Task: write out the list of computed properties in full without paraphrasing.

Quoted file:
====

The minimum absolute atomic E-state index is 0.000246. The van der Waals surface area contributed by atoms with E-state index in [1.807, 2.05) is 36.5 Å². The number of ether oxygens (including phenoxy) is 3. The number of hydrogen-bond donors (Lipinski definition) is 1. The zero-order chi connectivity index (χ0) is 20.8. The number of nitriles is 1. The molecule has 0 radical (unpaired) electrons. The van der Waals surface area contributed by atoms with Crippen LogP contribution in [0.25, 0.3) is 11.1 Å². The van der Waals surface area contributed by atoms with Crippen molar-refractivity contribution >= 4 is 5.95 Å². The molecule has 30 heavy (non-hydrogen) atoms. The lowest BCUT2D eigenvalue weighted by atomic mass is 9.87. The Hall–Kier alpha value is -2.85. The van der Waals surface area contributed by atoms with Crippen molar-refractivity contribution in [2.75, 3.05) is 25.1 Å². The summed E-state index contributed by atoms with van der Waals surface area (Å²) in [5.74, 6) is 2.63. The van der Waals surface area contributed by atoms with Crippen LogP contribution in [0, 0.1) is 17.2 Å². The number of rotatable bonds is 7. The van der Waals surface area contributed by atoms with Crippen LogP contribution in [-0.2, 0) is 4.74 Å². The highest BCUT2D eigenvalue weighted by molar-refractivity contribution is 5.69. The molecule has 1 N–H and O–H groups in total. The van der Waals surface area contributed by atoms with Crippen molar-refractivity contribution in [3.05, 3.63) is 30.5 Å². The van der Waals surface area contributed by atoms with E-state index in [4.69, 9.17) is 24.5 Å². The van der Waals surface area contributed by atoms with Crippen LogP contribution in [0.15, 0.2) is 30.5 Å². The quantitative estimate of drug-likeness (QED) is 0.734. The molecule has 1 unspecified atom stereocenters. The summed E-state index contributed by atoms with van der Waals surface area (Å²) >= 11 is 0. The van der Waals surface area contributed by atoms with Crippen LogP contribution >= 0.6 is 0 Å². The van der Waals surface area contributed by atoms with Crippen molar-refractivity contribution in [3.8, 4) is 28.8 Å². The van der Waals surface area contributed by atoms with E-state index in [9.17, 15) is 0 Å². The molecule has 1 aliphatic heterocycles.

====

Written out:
The minimum absolute atomic E-state index is 0.000246. The van der Waals surface area contributed by atoms with E-state index in [1.807, 2.05) is 36.5 Å². The number of ether oxygens (including phenoxy) is 3. The number of hydrogen-bond donors (Lipinski definition) is 1. The zero-order chi connectivity index (χ0) is 20.8. The number of nitriles is 1. The molecule has 0 radical (unpaired) electrons. The van der Waals surface area contributed by atoms with Crippen LogP contribution in [0.25, 0.3) is 11.1 Å². The van der Waals surface area contributed by atoms with Crippen molar-refractivity contribution >= 4 is 5.95 Å². The molecule has 30 heavy (non-hydrogen) atoms. The lowest BCUT2D eigenvalue weighted by atomic mass is 9.87. The Hall–Kier alpha value is -2.85. The van der Waals surface area contributed by atoms with Crippen molar-refractivity contribution in [2.75, 3.05) is 25.1 Å². The summed E-state index contributed by atoms with van der Waals surface area (Å²) in [5.74, 6) is 2.63. The van der Waals surface area contributed by atoms with Crippen LogP contribution in [0, 0.1) is 17.2 Å². The number of rotatable bonds is 7. The van der Waals surface area contributed by atoms with Crippen LogP contribution in [-0.2, 0) is 4.74 Å². The highest BCUT2D eigenvalue weighted by molar-refractivity contribution is 5.69. The molecule has 1 N–H and O–H groups in total. The van der Waals surface area contributed by atoms with Crippen molar-refractivity contribution in [3.05, 3.63) is 30.5 Å². The van der Waals surface area contributed by atoms with E-state index in [4.69, 9.17) is 24.5 Å². The van der Waals surface area contributed by atoms with Crippen LogP contribution in [0.15, 0.2) is 30.5 Å². The quantitative estimate of drug-likeness (QED) is 0.734. The molecule has 1 unspecified atom stereocenters. The summed E-state index contributed by atoms with van der Waals surface area (Å²) >= 11 is 0. The van der Waals surface area contributed by atoms with Crippen LogP contribution >= 0.6 is 0 Å². The van der Waals surface area contributed by atoms with Crippen molar-refractivity contribution in [3.8, 4) is 28.8 Å². The van der Waals surface area contributed by atoms with E-state index in [9.17, 15) is 0 Å². The molecule has 1 aliphatic heterocycles.